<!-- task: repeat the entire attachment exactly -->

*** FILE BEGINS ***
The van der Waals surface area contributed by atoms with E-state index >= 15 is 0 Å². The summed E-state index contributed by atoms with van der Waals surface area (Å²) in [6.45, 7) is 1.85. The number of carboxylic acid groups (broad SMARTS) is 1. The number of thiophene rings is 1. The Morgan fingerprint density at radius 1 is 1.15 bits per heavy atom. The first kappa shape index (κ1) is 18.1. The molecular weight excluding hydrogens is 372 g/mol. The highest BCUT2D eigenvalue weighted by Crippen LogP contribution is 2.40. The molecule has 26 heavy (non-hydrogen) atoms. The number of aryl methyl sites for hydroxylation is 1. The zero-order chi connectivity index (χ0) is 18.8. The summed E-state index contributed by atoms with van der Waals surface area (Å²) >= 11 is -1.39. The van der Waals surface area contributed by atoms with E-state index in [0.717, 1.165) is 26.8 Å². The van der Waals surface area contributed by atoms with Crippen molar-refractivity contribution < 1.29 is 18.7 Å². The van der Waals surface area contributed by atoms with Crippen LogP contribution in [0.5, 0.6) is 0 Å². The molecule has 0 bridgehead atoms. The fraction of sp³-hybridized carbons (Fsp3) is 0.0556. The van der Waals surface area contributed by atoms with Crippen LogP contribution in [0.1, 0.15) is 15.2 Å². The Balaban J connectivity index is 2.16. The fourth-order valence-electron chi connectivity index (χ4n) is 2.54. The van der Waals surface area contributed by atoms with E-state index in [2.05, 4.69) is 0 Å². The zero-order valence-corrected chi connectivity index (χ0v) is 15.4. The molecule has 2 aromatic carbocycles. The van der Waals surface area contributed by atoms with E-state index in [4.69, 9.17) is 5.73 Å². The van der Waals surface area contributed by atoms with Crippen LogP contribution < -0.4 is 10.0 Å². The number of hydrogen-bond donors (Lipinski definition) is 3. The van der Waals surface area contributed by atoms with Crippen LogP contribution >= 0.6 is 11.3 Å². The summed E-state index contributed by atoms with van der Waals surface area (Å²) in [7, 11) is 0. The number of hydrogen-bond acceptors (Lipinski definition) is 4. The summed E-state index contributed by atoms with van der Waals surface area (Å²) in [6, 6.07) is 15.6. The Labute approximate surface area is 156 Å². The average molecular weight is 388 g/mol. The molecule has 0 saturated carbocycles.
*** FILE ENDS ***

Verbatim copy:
The van der Waals surface area contributed by atoms with E-state index >= 15 is 0 Å². The summed E-state index contributed by atoms with van der Waals surface area (Å²) in [6.45, 7) is 1.85. The number of carboxylic acid groups (broad SMARTS) is 1. The number of thiophene rings is 1. The Morgan fingerprint density at radius 1 is 1.15 bits per heavy atom. The first kappa shape index (κ1) is 18.1. The molecular weight excluding hydrogens is 372 g/mol. The highest BCUT2D eigenvalue weighted by Crippen LogP contribution is 2.40. The molecule has 26 heavy (non-hydrogen) atoms. The number of aryl methyl sites for hydroxylation is 1. The zero-order chi connectivity index (χ0) is 18.8. The summed E-state index contributed by atoms with van der Waals surface area (Å²) >= 11 is -1.39. The van der Waals surface area contributed by atoms with E-state index in [0.717, 1.165) is 26.8 Å². The van der Waals surface area contributed by atoms with Crippen molar-refractivity contribution < 1.29 is 18.7 Å². The van der Waals surface area contributed by atoms with Crippen LogP contribution in [0.5, 0.6) is 0 Å². The molecule has 0 bridgehead atoms. The fraction of sp³-hybridized carbons (Fsp3) is 0.0556. The van der Waals surface area contributed by atoms with Crippen LogP contribution in [0.1, 0.15) is 15.2 Å². The Balaban J connectivity index is 2.16. The fourth-order valence-electron chi connectivity index (χ4n) is 2.54. The van der Waals surface area contributed by atoms with E-state index in [2.05, 4.69) is 0 Å². The zero-order valence-corrected chi connectivity index (χ0v) is 15.4. The molecule has 2 aromatic carbocycles. The van der Waals surface area contributed by atoms with E-state index in [4.69, 9.17) is 5.73 Å². The van der Waals surface area contributed by atoms with Crippen LogP contribution < -0.4 is 10.0 Å². The number of hydrogen-bond donors (Lipinski definition) is 3. The van der Waals surface area contributed by atoms with Crippen LogP contribution >= 0.6 is 11.3 Å². The summed E-state index contributed by atoms with van der Waals surface area (Å²) in [7, 11) is 0. The number of hydrogen-bond acceptors (Lipinski definition) is 4. The summed E-state index contributed by atoms with van der Waals surface area (Å²) in [6, 6.07) is 15.6. The Labute approximate surface area is 156 Å². The average molecular weight is 388 g/mol. The molecule has 0 saturated carbocycles.